But this is what happens when a culture becomes more and more influenced by pagan thought, by relativistic thought and you lose and get divorced from the absolutes of Scripture and refuse to learn to think biblically.  It's radical to think biblically and the more the culture is paganized the more radical you're going to appear and the more people are going to look at you like you're some old fossil that holds onto some kind of antiquated medieval concept of life.  But that's Biblical; it's because we live in a culture that is in full blown rebellion against the truth of God and the truth of God's Word and the last thing they want to hear is somebody come along and say yeah, there really is an absolute and God does exist.  You can talk about anything in a college classroom, you can talk about the goddess of the earth and you can talk about that in all of your ecology classes, the guy and mother earth goddess and all this other stuff, and if you talk about God as a woman you're okay in a sociology class, but if you talk about the Biblical God, the God of Abraham, Isaac and Jacob, and Jesus Christ who came to earth as the eternal Son of God, who became man, undiminished deity, took on true humanity and went to the cross to die as a substitute for our sin because man is under eternal condemnation because he's a sinner, oh my, that hurts my self-image so we can't say somebody is a sinner because they just might feel bad about themselves.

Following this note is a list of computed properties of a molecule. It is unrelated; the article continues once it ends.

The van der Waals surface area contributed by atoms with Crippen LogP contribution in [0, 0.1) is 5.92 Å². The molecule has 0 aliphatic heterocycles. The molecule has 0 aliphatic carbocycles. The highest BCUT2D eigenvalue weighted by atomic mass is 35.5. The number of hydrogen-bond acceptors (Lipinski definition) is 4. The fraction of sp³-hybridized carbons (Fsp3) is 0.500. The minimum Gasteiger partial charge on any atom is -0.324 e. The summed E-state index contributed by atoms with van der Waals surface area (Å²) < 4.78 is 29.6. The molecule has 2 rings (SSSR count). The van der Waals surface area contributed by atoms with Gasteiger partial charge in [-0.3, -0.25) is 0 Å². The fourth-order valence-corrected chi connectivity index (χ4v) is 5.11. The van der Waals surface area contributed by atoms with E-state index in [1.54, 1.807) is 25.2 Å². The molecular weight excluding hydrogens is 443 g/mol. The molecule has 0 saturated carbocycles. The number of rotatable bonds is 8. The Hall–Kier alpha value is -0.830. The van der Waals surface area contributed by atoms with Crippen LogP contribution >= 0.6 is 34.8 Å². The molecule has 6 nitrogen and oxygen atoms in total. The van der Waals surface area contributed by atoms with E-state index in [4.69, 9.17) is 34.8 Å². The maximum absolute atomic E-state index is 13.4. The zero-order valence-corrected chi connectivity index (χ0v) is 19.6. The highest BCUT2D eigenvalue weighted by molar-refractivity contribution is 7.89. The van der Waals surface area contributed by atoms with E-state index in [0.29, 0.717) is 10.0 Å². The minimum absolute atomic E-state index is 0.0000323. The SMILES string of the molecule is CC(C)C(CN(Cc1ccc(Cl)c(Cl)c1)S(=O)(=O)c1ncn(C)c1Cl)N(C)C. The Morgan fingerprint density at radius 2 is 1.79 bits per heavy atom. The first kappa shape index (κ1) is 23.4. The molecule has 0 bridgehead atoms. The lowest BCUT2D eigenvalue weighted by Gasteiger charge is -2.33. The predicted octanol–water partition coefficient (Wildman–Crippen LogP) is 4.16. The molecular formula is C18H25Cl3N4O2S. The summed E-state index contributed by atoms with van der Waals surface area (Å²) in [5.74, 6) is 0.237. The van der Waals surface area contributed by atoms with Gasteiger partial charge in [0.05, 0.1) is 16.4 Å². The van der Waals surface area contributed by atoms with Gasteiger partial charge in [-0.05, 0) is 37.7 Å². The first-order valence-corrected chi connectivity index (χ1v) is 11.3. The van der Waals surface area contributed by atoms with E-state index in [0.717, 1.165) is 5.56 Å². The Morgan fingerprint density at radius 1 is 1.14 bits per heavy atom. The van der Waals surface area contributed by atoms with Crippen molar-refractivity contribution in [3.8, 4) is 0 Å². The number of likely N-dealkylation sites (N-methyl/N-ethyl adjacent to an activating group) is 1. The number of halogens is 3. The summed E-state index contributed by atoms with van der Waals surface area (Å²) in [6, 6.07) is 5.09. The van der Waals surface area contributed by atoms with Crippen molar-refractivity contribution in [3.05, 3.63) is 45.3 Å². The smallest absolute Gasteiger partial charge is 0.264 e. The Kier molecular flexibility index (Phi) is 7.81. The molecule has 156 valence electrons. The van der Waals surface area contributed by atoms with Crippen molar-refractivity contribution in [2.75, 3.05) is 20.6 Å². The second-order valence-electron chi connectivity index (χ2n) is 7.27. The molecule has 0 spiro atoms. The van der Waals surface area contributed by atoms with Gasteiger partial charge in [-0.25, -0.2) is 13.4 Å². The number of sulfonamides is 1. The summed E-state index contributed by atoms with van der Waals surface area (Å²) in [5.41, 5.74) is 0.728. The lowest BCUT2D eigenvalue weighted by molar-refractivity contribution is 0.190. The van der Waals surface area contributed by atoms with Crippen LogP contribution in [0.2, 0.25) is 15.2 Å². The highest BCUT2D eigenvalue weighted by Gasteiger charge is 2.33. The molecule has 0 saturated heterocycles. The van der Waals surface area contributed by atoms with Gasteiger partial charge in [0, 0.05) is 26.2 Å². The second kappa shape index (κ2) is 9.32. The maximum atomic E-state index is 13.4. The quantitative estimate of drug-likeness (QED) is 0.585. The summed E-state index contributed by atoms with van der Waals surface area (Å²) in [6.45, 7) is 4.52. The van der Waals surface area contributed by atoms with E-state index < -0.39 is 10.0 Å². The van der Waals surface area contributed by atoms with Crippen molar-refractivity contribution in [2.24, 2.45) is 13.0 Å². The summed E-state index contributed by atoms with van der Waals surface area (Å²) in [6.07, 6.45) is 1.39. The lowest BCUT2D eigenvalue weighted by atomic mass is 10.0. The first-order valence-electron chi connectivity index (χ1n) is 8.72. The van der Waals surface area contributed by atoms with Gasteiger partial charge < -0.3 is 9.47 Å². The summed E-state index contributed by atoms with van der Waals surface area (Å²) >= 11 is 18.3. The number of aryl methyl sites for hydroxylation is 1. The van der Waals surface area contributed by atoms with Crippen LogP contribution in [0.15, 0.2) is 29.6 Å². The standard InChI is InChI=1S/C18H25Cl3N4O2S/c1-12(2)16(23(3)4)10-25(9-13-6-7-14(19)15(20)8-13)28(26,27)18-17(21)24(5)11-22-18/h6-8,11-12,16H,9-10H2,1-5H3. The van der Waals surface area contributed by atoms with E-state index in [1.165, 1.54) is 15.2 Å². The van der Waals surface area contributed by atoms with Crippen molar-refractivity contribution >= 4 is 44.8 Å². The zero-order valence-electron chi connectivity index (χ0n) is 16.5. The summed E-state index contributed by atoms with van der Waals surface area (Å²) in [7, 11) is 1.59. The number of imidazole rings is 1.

If you come in and teach something like that and you're imposing religion on everybody else so you can't do that, so you're out but everybody else can impose their secularism and their pantheism disguised as modern ecology and they can teach that in the classroom and impose that on the students and brainwash your children who come out of a biblically sound church and then go off to a university somewhere and are brainwashed by all of this paganism, they can do that but they can't teach the truth.  And that's what happens and we're moving more and more to a real culture war and that is the culture war.  It is not what you hear about from people like Bill Bennett who is a full-blown and proud to be a Roman Catholic.  Now I respect his position as his position and his right to choose whatever he wants to choose but he is not coming at his morality from a Biblical viewpoint.  He's coming at it from a Roman Catholic viewpoint and when he talks about culture wars he's just talking about morality versus immorality where what we're talking about is spirituality based on the truth of the Word of God versus all forms of human viewpoint.  And the Scripture says that we are to take captive every thought for Jesus Christ, not just the ones related to salvation, not just the ones related to spirituality but every thought.  That means that every category of human intellectual activity, literature, art, politics, government, legal theory, every thought captive for Jesus Christ and that means that we have to have leadership in places to do that, men and women who are willing to stand in the gap and take a stand and risk everything for the truth of God's Word because that's the only thing that really matters.